If its £199 get the XC, its really great and nice and small, its not as good as the XF in terms of build and speed but its really only marginally different, however if it were a case between the two I would have the 55-200 if the XC wasn’t so cheap. So overall see what you’ve got in your wallet, if you can afford the XF buy that but if you can fins a deal on the XC you won’t be disappointed with it, don’t feel like you are missing out on getting the cheaper lens it is still and awesome piece of kit. I hope thats helpful to someone out there, I’ve now gone on to sell my XF and stick with the cheaper one, I’m also off to Iceland next week so I’m really gonna try it out then…..
In the past I shot with zooms but my main arsenal is now prime lenses. I believe that not only do primes offer superior quality (with a few exceptions) and portability, but most importantly they allow you to think creatively. Some of the legends of photography shot with one lens their entire career; others “limited” themselves to two, maximum three lenses. This way there were able to train their eye to see and compose, which eventually led to superb work. Therefore, when Fuji was kind enough to let me try a brand new Fujinon XF 10-24 F4 R OIS lens, I approached the subject with a dose of zoom hostility and prejudgment. As a fan and heavy user of the superb XF 14mm F2.8 R lens, I wondered if I would ever enjoy this much bigger and heavier addition to the Fuji X-series line-up. On paper there is not much difference in focal length between 10mm and 14mm, some would argue. WRONG! In a wide-angle world, it makes a considerable difference. And for a serious landscape photographer, the wider you go, the more impact you create. Of course this is assuming you know how to craft grand vistas with such a demanding tool…….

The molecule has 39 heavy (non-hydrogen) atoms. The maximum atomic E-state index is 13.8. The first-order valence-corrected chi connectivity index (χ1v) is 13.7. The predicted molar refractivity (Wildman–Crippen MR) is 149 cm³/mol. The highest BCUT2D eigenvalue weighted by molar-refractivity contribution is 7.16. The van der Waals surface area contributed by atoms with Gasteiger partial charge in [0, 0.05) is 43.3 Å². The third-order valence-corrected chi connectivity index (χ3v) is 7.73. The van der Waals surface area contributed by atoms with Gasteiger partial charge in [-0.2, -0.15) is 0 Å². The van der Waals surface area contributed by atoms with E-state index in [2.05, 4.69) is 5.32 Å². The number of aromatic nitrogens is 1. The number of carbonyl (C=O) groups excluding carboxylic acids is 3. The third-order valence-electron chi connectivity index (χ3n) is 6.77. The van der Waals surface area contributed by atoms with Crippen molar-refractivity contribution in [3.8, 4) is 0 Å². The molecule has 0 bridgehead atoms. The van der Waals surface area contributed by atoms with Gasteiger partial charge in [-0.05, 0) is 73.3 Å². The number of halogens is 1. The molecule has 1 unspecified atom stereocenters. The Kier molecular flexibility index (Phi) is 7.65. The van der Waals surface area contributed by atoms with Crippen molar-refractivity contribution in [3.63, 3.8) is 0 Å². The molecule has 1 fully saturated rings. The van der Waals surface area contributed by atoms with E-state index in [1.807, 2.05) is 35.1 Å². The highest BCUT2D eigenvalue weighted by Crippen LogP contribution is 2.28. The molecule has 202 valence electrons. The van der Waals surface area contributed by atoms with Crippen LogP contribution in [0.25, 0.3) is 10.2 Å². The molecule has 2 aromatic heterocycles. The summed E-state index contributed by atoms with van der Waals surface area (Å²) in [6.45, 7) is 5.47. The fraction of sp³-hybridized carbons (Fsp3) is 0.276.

See more pictures on olafphotoblog.com
For most of my recent career I have made much of my living with an 85mm f/1.4. I love that lens, it has been updated and remodelled by the manufacturer but I hold onto my original, it holds sentimental value. It has shot commercially on three continents and produced some of my most popular images, in short I love the 85mm focal length. Since moving back to the UK from the US my life has changed somewhat. I teach now and also no longer regularly shoot commercial fashion or portraiture, now my love is extended projects (whether you call them art, documentary, it’s a process of love and exploration and enriches my soul more than commercial fashion). I still shoot fashion and portraiture, heck, I teach it, but it’s not now my mainstay. So, surely the 85mm focal length is now forgotten? That focal length is a portraiture lens right? Humbug, a lens is a tool, certain focal lengths have “historical” context but all lenses are tools for our vision and imagination…….